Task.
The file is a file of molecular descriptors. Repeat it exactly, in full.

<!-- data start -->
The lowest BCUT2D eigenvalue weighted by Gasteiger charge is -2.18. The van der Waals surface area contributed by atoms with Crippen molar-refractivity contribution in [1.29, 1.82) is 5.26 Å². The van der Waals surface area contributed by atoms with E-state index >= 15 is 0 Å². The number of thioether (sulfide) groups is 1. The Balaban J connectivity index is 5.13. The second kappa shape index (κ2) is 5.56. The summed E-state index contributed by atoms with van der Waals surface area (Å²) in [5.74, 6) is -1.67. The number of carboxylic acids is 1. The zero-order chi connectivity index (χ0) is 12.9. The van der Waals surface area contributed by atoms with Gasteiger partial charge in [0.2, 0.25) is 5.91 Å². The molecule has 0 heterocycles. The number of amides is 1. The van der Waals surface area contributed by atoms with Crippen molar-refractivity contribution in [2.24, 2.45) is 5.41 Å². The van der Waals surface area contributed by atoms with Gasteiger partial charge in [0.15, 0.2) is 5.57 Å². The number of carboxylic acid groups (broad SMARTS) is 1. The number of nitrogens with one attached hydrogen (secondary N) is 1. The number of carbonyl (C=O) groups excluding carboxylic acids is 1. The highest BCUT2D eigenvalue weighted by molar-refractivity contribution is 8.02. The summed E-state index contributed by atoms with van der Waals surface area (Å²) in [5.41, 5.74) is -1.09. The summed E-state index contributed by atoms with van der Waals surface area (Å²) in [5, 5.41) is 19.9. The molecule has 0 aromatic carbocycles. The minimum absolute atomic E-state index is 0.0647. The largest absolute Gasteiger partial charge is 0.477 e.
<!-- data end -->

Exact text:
The lowest BCUT2D eigenvalue weighted by Gasteiger charge is -2.18. The van der Waals surface area contributed by atoms with Crippen molar-refractivity contribution in [1.29, 1.82) is 5.26 Å². The van der Waals surface area contributed by atoms with E-state index >= 15 is 0 Å². The number of thioether (sulfide) groups is 1. The Balaban J connectivity index is 5.13. The second kappa shape index (κ2) is 5.56. The summed E-state index contributed by atoms with van der Waals surface area (Å²) in [5.74, 6) is -1.67. The number of carboxylic acids is 1. The zero-order chi connectivity index (χ0) is 12.9. The van der Waals surface area contributed by atoms with Gasteiger partial charge in [0.2, 0.25) is 5.91 Å². The molecule has 0 heterocycles. The number of amides is 1. The van der Waals surface area contributed by atoms with Crippen molar-refractivity contribution in [2.24, 2.45) is 5.41 Å². The van der Waals surface area contributed by atoms with Gasteiger partial charge in [0.15, 0.2) is 5.57 Å². The number of carboxylic acid groups (broad SMARTS) is 1. The number of nitrogens with one attached hydrogen (secondary N) is 1. The number of carbonyl (C=O) groups excluding carboxylic acids is 1. The highest BCUT2D eigenvalue weighted by molar-refractivity contribution is 8.02. The summed E-state index contributed by atoms with van der Waals surface area (Å²) in [5.41, 5.74) is -1.09. The summed E-state index contributed by atoms with van der Waals surface area (Å²) in [5, 5.41) is 19.9. The molecule has 0 aromatic carbocycles. The minimum absolute atomic E-state index is 0.0647. The largest absolute Gasteiger partial charge is 0.477 e.